Adults and children aged 5 and 8years were given explicit and implicit timing tasks. These tasks were based on the same temporal representation (the temporal interval between two signals), but in the explicit task participants received overt instructions to judge the duration of the interval, whereas in the implicit task they did not receive any temporal instructions and were asked only to press as quickly as possible after the second signal. In addition, participants' cognitive capacities were assessed with different neuropsychological tests. The results showed that temporal variability (i.e., the spread of performance around the reference interval) decreased as a function of age in the explicit task, being higher in the 5-year-olds than in the 8-year-olds and adults. The higher variability in the youngest children was directly linked to their limited cognitive capacity. By contrast, temporal variability in the implicit timing task remained constant across the different age groups and was unrelated to cognitive capacity. Processing of time, therefore, was independent of age in the implicit task but changed with age in the explicit task, thereby demonstrating distinct developmental trajectories for explicit and implicit timing.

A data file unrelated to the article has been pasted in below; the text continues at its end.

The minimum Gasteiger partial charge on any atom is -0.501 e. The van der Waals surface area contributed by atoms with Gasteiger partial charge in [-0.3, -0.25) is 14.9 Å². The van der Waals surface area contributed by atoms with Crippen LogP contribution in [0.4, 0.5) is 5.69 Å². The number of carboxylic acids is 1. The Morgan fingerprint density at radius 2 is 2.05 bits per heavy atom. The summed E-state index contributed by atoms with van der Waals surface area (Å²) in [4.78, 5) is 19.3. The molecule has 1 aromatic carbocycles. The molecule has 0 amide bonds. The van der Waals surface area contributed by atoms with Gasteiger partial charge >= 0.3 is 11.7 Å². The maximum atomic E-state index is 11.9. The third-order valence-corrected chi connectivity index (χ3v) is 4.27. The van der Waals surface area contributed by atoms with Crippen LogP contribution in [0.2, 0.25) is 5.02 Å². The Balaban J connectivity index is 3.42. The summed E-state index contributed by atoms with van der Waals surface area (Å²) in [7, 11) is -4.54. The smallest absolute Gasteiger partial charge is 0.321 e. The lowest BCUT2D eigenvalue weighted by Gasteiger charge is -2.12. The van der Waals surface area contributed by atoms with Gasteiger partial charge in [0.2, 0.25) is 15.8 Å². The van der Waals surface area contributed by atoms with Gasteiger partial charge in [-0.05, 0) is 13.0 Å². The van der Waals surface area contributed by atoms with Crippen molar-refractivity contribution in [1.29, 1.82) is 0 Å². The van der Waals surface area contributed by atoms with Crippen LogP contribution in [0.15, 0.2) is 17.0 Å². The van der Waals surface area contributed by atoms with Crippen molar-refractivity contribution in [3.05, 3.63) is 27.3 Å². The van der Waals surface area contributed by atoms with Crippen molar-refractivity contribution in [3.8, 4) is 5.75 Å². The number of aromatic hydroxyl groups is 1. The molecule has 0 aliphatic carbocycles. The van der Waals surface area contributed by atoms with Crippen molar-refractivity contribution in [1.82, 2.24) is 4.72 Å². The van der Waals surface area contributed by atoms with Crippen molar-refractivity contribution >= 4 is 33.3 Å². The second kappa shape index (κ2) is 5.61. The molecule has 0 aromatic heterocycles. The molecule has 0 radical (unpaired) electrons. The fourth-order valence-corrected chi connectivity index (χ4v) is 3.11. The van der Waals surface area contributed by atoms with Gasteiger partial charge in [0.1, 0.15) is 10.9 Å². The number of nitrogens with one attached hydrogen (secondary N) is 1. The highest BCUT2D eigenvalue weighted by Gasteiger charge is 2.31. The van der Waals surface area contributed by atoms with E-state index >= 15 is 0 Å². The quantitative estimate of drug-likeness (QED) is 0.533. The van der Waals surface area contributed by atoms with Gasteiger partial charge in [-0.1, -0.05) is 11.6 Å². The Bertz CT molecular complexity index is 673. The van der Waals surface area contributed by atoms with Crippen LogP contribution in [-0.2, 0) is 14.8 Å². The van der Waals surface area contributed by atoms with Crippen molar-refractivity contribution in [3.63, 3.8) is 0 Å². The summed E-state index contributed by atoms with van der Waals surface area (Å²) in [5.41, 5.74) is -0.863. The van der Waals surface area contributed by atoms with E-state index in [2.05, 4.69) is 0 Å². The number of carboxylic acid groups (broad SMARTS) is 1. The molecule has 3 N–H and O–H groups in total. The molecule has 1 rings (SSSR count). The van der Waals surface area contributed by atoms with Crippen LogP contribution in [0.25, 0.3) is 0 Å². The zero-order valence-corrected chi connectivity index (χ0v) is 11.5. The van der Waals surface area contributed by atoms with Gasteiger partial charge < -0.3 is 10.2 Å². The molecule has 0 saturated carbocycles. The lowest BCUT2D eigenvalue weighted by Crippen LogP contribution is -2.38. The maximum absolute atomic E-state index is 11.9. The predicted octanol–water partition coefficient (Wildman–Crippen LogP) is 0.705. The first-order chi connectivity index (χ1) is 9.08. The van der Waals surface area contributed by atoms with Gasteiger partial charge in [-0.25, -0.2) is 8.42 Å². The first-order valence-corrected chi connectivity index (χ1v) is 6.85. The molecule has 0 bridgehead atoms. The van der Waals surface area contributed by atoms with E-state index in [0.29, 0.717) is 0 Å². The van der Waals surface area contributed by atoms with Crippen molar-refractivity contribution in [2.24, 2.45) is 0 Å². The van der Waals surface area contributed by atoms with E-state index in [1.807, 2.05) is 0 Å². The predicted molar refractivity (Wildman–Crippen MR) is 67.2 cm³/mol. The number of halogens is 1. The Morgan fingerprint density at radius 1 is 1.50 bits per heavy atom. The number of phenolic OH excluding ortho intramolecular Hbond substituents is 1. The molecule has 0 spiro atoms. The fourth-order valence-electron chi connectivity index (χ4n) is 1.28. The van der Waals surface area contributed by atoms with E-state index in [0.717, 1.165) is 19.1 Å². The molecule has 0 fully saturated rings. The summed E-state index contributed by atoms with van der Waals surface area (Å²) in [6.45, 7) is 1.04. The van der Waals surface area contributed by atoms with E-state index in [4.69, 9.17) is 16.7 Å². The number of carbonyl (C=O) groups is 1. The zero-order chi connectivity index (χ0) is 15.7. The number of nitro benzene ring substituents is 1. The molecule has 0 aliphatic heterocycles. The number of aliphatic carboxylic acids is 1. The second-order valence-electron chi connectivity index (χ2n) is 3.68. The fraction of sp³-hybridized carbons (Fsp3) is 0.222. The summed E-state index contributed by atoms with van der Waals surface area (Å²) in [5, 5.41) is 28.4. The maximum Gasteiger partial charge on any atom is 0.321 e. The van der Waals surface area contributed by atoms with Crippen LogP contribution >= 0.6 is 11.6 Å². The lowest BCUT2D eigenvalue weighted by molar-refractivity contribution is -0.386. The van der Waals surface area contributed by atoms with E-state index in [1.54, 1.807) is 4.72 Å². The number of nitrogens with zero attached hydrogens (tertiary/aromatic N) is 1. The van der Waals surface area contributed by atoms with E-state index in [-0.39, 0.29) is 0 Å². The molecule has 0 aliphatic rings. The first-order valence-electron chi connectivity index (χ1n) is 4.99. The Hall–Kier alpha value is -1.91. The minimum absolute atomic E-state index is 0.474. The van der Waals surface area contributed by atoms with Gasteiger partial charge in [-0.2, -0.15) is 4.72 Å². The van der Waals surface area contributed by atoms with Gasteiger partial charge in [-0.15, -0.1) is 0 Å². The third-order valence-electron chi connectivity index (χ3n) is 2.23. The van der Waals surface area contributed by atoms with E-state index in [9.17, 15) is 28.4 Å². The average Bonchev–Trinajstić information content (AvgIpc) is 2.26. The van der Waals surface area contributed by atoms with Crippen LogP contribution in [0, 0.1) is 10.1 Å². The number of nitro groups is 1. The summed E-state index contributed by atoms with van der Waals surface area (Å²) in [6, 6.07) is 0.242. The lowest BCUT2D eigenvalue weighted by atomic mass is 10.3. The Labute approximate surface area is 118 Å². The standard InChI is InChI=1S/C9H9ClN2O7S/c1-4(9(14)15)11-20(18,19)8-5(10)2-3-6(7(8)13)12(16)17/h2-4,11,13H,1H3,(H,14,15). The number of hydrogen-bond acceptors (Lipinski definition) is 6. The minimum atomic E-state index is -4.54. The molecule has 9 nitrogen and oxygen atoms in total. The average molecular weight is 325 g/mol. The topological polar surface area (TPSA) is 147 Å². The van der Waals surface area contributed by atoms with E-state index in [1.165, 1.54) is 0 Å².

Keywords: Cognition; Development; Explicit; Implicit; Time; Timing.
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